In his second career big league start, Josh Rogers turned in another decent performance for the Baltimore Orioles: Rogers’ line: 5.1 IP, 4 H, 2 R, 2 BB, 4 K. However Rogers fell victim to what amounts to an age-old problem for Orioles’ starters this year. He didn’t get the run support he needed to win.
When you give up two runs, you’ve done your job. You’ve put your team in a position to win. The issue is that your team only netted one run for you. That makes it tough. And as has been documented here all season and as I just said above, Orioles’ starters have dealt with this all season. It seems that either the pitching shows up and the bats are quiet, or the inverse. It’s been tough to see it all come together at once.
Jonathan Villar gave the Orioles a 1-0 lead in the fourth with a solo home run which he bent around the right field foul pole. Seattle would tie the game in the bottom of the inning on Healy’s RBI-single. However we also saw a bright spot for the future on that play. Cedric Mullins relayed the ball back into the infield, and Healy was thrown out trying to extend that single into a double.
One inning later Gordon would give Seattle a 2-1 lead on a sac fly-RBI. And that was the game. This wasn’t a game that netted either team a lot of opportunities. However Seattle took advantage of theirs. The Orioles did not. Another storyline from the 2018 season for the O’s.
Buck Showalter said after the game that he was a fan of Rogers’ approach to pitching, and that he saw improvement in some of his secondary pitchers over his first outing (quote courtesy of Roch Kubatko, MASNsports):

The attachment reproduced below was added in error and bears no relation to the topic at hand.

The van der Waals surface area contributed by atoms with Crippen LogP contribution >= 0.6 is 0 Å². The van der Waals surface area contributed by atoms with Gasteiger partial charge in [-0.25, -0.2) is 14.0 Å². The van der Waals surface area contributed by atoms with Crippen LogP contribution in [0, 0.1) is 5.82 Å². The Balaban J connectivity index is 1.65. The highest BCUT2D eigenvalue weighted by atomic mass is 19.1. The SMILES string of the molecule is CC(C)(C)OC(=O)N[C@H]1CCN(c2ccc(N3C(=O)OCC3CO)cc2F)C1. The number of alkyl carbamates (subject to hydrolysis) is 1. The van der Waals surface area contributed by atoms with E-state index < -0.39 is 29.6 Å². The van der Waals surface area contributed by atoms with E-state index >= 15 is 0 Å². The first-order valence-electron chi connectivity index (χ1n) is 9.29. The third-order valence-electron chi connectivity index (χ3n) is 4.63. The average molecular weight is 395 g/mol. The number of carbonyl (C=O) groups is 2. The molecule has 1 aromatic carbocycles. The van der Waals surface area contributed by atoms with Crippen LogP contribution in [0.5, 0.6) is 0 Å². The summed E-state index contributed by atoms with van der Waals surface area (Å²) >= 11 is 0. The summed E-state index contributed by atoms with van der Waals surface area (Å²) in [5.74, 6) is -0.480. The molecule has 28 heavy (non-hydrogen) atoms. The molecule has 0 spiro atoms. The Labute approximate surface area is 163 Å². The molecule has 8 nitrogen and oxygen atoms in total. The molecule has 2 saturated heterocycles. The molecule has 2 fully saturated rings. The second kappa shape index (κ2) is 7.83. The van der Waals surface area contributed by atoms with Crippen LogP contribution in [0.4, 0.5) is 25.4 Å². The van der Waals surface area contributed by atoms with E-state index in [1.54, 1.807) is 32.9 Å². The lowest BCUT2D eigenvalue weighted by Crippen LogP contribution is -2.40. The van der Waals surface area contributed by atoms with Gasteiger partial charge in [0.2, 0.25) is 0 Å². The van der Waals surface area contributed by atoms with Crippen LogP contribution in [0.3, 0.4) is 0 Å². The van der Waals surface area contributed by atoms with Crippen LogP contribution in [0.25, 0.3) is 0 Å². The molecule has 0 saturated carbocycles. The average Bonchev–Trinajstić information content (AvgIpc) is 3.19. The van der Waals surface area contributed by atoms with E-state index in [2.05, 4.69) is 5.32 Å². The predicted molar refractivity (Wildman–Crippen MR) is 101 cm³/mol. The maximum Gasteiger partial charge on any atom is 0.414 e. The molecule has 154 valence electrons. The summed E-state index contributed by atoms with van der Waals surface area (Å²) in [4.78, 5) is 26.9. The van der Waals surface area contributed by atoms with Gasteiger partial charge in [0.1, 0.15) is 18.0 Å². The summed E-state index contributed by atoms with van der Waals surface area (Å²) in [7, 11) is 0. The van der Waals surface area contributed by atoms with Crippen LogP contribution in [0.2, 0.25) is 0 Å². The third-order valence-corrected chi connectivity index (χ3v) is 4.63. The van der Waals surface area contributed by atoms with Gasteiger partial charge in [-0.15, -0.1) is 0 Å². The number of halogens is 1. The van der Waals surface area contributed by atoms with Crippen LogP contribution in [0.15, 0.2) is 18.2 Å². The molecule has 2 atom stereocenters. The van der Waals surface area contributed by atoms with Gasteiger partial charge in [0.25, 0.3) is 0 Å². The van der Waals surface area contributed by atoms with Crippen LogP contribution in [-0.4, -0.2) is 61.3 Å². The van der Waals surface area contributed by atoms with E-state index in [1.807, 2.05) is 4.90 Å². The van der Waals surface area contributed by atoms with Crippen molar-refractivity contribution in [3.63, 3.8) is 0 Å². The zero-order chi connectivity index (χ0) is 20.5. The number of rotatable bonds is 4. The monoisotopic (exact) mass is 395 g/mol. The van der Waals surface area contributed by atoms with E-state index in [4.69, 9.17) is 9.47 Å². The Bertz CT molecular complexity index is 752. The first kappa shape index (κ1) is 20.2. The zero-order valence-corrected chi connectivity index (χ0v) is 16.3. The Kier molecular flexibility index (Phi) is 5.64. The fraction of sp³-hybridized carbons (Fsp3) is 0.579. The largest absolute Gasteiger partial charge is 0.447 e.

I thought his secondary stuff was better. Roger (McDowell) and I were talking about it. You’ve got a little crispness in the air finally. Guys, pitchers especially, it kind of freshens up their arms. Yac’s velocity was up a little bit from as a starter. He had three days’ off and I wanted to get him out there and not let him sit around too long.
Josh was good. I love his presentation, his aggressiveness and the way he comes down the hill at people. But I thought his command was a lot better. Not so much command, but just his usefulness of some secondary pitches that he didn’t show as much the first time.
The aforementioned play with Mullins relaying the ball to nail a runner at second base isn’t something that shows up on the scorecard, but it’s huge. If the rebuild is successful and in a few years’ time the Birds are playing meaningful games at this point in the season, that’s the type of thing that can propel a team onward. Hitting the cutoff man and doing so with precision isn’t something that’s always happened. It sounds simple enough, but in practice it appears to be challenging.